Ecology releases draft rule to cap carbon emissions

Today, the Washington State Department of Ecology (Ecology) released its draft Clean Air Rule to limit carbon pollution. Organizations that emit 100,000 metric tons or more of greenhouse gases in the state would be required to reduce their carbon emissions 5 percent every three years beginning in 2017. Besides gradually reducing their carbon pollution, organizations could meet their reduction goals ... Read More »

Washington drought losses estimated at $336 million…and counting

From the Capital Press Washington farmers lost at least $336 million to the drought last summer, a preliminary estimate likely to climb as more figures on yields and prices became available, according to a report by the state Department of Agriculture. The report estimated specific dollar losses for only a handful of crops — wheat, apples, blueberries and red raspberries. Read ... Read More »

Producers look ahead to New Year filled with uncertainties

From The Capital Press The new year is a symbol of new beginnings in farm country, a time to look ahead to what the future may bring and to engage in that age-old tradition of making resolutions. To see what Pacific Northwest farmers are resolving for 2016 read the rest of the story here. Read More »

Carbon Corner: More benefit than harm

Regardless of whether or not carbon pollution is the actual crisis some make it out to be, it is a topic that is not disappearing from headlines anytime soon. To the right is graph of greenhouse gas (ghg) pollution sources in Washington state. As the chart shows, 6 percent of our state’s ghg emissions are attributed to agriculture, but that is ... Read More »

Whitman County wheat leads the way

From The Spokesman-Review Whitman County crushed the wheat productivity of any other county in 2015, producing nearly 30.5 million bushels, according to the National Agricultural Statistics Service. Lincoln, the next closest county in Washington, wasn’t even close. Whitman County’s production beat Lincoln County in winter and spring wheat production by a combined 14.6 million bushels. Read the rest of the story here. Read More »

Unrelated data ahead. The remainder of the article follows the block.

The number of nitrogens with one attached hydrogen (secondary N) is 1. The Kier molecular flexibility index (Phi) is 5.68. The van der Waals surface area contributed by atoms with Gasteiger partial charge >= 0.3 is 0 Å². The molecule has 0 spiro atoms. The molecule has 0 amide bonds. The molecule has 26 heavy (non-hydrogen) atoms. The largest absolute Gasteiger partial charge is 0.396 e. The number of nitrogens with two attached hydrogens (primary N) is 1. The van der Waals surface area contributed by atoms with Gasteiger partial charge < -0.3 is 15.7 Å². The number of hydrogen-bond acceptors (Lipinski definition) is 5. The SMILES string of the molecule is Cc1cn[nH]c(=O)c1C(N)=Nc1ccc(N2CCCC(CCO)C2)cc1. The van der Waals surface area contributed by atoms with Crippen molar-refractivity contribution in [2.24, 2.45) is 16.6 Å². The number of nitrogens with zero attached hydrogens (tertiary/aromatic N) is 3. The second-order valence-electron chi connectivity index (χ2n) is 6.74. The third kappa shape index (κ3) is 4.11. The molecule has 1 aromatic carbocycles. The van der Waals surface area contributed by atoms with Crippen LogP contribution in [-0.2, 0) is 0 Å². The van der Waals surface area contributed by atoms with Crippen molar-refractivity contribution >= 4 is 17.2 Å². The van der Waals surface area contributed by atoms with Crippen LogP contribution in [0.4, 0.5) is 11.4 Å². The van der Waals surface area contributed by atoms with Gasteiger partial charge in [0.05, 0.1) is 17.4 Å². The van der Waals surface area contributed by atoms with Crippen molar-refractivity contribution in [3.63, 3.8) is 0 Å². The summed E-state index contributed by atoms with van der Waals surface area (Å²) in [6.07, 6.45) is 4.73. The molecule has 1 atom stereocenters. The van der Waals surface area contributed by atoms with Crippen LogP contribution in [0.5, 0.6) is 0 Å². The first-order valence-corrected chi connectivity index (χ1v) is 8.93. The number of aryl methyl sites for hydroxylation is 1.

Carbon Corner: Farmers sequester it every day

In early December, Governor Inslee told business leaders in Washington state that our state has done nothing about Carbon since 2008. This is untrue for many business industries, from manufacturing to transportation and agriculture. Farmers sequester carbon in the soil every day by: • Looking for and finding ways to leave more plant residue on the field without losing vital ... Read More »

Meteorologist predicts variation on El Nino pattern: A wet PNW winter

From the Capital Press Eastern Washington University meteorologist Robert Quinn said he believes that contrary to most El Nino weather patterns, the Pacific Northwest will see excessive rain this winter. Speaking at the 75th annual convention of the Oregon Seed Growers League in Salem in December, Quinn noted that an El Nino weather system typically will split into two storm ... Read More »

Washington drought no longer ‘extreme’

From the Capital Press The drought is losing its grip on Washington, with the “extreme” conditions that reigned over most of the state last summer now completely gone, the U.S. Drought Monitor reported Thursday. A week earlier, one-third of Washington was in extreme drought, the second-worst drought classification. The area, all or parts of 20 counties east of the Cascades, ... Read More »

Drought impacts on Washington’s wheat crop

In response to a question by the Washington Department of Agriculture, WAWG’s Executive Director Michelle Hennings and the Washington Grain Commission CEO Glen Squires put together some information regarding the impact the drought had on the past two wheat crops. For wheat, both 2014 and 2015 had decreased precipitation levels in Eastern Washington, roughly 33 percent less than average levels. Because of ... Read More »

Washington is actually doing quite a bit to protect the environment

From the Association of Washington Business Last week, shortly before he took off for Paris and the global climate summit, Gov. Jay Inslee met with members of AWB’s Executive Committee. The meeting provided an opportunity for a frank and informal discussion that might have touched on a half dozen or more issues, but it was clear that both the governor and ... Read More »